In the land of cattle and oil, a Levi won a golf tournament last week. It would be a better joke, of course, if Wayne Levi didn't pronounce his name levvy, if he did not come from Whitesboro in upstate New York and if he weren't a product of that noted golf school, Oswego State College. No matter. Levi was at home on the Abilene range as he bulldogged one of the best fields of the year in the LaJet Classic, leaving a passel of Tom Watsons and Craig Stadlers swatting the tumble-weed and wondering just how wise it was for the PGA Tour to take on the look of Texas chic.
For the record, Levi, a tour regular, won $63,000 in Abilene and moved up from 12th to ninth on the money list. You may not be aware of this because at this time of year the tour operates in considerable seclusion. For one thing, there is no televising of any tour event following the World Series of Golf. For another, it is also a period when golf must compete with baseball as well as high school, college and (sometimes) pro football on the nation's sports pages.
Six non-TV PGA Tour events have now been played since golf's World Series in Akron the last week of August, and a tough trivia question would be, "Who won them?" The answer: Calvin Peete took his third title of 1982 in the B.C. Open in Endicott, N.Y.; Bob Gilder, who has a fluffy new hair style he hopes will get him more media attention, won his third tournament when he won The Bank of Boston Classic in Sutton, Mass.; Bobby Clampett, who collapsed so spectacularly at the British Open, finally broke through with his first tour victory at the Southern Open in Columbus, Ga.; and Jay Haas put together back-to-back triumphs in the Hall of Fame Tournament in Pinehurst, N.C. and the Texas Open in San Antonio. These were the lead-ins to Levi's wire-to-wire victory last week.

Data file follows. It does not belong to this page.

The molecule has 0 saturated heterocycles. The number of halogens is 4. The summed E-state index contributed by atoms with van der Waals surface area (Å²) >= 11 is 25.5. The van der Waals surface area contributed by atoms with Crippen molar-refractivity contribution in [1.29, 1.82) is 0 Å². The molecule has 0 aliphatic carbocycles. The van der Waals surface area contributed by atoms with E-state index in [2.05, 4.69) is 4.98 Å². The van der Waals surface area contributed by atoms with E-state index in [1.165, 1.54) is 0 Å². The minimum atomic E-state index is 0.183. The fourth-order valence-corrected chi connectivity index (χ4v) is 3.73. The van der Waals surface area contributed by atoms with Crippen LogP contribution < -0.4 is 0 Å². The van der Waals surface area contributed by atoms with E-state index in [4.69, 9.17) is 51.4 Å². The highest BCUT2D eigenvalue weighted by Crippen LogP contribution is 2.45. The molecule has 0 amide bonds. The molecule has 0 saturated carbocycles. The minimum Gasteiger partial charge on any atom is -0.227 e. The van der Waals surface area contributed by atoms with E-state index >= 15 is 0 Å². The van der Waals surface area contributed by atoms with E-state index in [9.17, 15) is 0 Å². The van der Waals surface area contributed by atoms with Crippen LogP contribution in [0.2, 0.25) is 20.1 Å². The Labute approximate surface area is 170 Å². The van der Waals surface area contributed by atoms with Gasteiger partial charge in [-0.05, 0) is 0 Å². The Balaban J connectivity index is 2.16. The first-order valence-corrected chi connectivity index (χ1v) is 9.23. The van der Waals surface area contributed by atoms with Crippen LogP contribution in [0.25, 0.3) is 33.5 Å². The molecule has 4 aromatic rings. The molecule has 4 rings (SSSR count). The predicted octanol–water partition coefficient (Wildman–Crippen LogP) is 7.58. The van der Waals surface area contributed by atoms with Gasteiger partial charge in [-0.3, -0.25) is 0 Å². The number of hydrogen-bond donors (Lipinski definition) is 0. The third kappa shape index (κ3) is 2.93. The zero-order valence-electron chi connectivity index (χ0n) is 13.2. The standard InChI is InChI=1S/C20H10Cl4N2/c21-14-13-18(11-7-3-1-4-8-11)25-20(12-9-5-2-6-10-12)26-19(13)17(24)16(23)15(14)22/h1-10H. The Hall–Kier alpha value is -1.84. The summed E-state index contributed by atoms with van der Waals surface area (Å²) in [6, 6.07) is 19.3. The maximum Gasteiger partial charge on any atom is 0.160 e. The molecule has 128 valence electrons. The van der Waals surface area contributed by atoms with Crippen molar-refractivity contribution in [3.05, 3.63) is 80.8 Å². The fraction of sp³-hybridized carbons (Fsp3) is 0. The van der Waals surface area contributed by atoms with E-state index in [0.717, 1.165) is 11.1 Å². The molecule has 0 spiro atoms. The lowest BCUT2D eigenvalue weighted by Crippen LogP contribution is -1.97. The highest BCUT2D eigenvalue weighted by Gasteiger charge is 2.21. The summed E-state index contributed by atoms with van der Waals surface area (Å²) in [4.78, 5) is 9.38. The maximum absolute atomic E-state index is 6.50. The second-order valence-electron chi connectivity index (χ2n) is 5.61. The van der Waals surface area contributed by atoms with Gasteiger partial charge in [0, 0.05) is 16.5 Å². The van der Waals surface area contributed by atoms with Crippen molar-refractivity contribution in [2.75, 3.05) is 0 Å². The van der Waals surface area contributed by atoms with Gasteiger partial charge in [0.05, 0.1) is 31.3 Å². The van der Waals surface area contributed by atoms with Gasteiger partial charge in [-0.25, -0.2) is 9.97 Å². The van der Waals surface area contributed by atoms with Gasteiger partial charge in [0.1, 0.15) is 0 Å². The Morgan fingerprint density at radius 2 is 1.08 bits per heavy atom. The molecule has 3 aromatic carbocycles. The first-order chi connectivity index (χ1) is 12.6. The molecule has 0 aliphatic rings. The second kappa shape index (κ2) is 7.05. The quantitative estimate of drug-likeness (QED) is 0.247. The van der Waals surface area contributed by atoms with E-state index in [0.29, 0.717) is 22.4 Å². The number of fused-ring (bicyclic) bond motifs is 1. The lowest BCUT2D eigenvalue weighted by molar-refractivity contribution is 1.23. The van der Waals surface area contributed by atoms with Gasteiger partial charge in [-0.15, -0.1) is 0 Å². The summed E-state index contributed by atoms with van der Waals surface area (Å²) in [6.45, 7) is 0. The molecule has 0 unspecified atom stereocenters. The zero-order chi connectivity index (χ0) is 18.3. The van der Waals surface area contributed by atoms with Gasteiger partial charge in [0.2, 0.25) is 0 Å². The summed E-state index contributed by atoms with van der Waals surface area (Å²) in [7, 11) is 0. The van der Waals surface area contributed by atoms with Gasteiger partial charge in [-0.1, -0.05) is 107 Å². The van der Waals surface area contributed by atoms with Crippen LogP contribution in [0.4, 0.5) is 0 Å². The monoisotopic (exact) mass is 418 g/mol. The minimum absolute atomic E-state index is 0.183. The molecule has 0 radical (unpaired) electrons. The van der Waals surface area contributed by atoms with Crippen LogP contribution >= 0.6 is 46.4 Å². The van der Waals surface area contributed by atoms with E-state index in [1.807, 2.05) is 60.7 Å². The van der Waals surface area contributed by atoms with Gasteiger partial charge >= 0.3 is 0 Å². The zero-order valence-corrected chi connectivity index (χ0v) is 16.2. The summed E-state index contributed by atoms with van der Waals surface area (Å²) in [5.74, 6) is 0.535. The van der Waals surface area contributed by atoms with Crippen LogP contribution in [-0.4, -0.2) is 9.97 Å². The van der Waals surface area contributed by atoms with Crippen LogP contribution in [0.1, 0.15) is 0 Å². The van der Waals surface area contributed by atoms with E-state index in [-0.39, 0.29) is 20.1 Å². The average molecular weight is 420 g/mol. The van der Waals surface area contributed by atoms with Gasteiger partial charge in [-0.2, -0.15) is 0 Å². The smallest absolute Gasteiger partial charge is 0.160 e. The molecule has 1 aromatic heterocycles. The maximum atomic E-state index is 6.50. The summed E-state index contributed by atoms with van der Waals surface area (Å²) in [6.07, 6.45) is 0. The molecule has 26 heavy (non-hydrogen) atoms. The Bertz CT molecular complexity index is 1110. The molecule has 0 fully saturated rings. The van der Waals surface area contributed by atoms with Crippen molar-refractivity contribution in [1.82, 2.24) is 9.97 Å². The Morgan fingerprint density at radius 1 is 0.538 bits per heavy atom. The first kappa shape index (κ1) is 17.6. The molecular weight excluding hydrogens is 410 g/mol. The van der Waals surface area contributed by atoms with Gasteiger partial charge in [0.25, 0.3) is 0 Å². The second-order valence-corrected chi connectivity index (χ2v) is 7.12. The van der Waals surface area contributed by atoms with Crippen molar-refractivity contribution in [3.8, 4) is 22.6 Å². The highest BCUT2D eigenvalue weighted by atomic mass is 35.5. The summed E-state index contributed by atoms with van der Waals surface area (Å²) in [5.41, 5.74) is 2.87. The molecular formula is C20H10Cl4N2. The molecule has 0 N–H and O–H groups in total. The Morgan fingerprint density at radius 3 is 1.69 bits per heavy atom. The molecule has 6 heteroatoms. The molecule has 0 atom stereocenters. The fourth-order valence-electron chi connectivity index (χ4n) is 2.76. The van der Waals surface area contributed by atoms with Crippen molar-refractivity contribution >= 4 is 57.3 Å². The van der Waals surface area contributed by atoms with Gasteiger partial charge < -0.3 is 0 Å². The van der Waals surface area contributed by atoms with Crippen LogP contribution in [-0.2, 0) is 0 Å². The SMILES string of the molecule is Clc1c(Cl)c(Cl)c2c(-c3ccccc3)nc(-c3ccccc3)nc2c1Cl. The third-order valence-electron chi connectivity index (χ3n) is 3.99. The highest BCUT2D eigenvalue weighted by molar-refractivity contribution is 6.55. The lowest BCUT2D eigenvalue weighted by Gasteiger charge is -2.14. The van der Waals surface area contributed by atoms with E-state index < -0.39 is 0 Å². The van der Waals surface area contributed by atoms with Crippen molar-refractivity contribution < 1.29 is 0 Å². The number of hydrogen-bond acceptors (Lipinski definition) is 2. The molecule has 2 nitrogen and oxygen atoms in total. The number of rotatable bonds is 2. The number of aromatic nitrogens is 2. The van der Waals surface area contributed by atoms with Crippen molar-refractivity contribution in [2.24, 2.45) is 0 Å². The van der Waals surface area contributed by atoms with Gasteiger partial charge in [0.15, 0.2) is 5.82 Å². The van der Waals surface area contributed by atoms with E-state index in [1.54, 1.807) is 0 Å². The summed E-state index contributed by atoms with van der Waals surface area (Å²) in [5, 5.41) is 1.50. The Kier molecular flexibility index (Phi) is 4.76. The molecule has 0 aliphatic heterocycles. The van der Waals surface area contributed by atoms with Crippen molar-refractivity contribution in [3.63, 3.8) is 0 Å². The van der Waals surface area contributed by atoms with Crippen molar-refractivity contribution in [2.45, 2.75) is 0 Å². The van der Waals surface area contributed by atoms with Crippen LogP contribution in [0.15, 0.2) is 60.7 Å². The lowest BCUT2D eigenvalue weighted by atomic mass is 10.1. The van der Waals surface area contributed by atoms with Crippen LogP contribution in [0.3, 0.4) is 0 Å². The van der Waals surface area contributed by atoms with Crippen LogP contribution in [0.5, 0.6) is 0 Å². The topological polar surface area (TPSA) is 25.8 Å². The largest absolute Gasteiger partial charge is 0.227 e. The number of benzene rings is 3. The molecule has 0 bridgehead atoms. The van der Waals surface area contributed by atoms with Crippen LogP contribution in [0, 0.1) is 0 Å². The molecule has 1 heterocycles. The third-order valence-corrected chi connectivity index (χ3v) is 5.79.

Moreover, neither the Pensacola Open next week nor the Disney World in Orlando the final week of October, the year's last two events, will be televised, and the press rooms aren't likely to be overflowing with scribes either (there were about half a dozen in Abilene). Therefore, it would seem that when Stadler is officially crowned the money king after Orlando, and when the bloody race for next year's 125 exempt spots is over, Commissioner Deane Beman will have to seek a guest appearance on 60 Minutes in order for any of this news to get out of Florida.
October 17, 1982
Several things ended unofficially in Abilene, as it was. Stadler tied for 27th to earn $2,642, upping his season's earnings to $446,462, for a $59,653 lead over Raymond Floyd, his nearest pursuer, who didn't help his cause when he left town after the second round, believing he had missed the 36-hole cut with rounds of 72 and 74. Only after he arrived home in Miami did he learn that his 146 had in fact made the cut because Friday's high winds had sent scores soaring.
Floyd had done this once before this year, at the Tournament Players Championship at Sawgrass, but in that case he was able to get back to the tournament in a chartered helicopter and make his tee time the next morning with one minute to spare. Abilene wasn't that close. "I guess I'd better officially withdraw," he told a PGA official by long distance Saturday morning. There is now only one way Floyd can catch Stadler in money this season: win Orlando while Craig gets the measles.
Like Stadler and Floyd, Watson and Tom Kite had also entered Abilene with the hope of improving their money situations. Neither did, but Kite's 72-hole total of 293 no doubt locked up the Vardon Trophy for him. Kite had an edge over Watson going in, and a slightly better edge when it was over, and Kite isn't planning to play in Pensacola or Orlando, now that he can't catch Stadler in money. So he'll simply sit on his stroke average of 70.21 and accept the Vardon.
As for Watson, his victories in the U.S. and British Opens have almost assured him of Player of the Year honors. He finished 24 strokes behind Levi, tied for 66th. But all wasn't lost for Watson in Abilene. In his spare time he got to shoot a lot of birds in the big country that surrounds a town that reeks of Western charm and entertained the pros with more lavish parties, good food and hospitality than any other stop on the tour.
Abilene is pure West Texas. It's one of those flat places where the mesquite trees don't get much taller than your average NBA center. But off in the distance are the kind of mesas that pass for mountains to a West Texan, and only 12 miles from Abilene's Fairway Oaks Golf & Racquet Club is Buffalo Gap, a pretty oasis of live oaks in the Callahan Divide through which buffalo herds once rumbled. Last week the golfers discovered that the town of Buffalo Gap is on the verge of getting quiched. On Thursday night they went to a chuck wagon cookout at a working ranch and were served zucchini—zucchini?—with their steaks.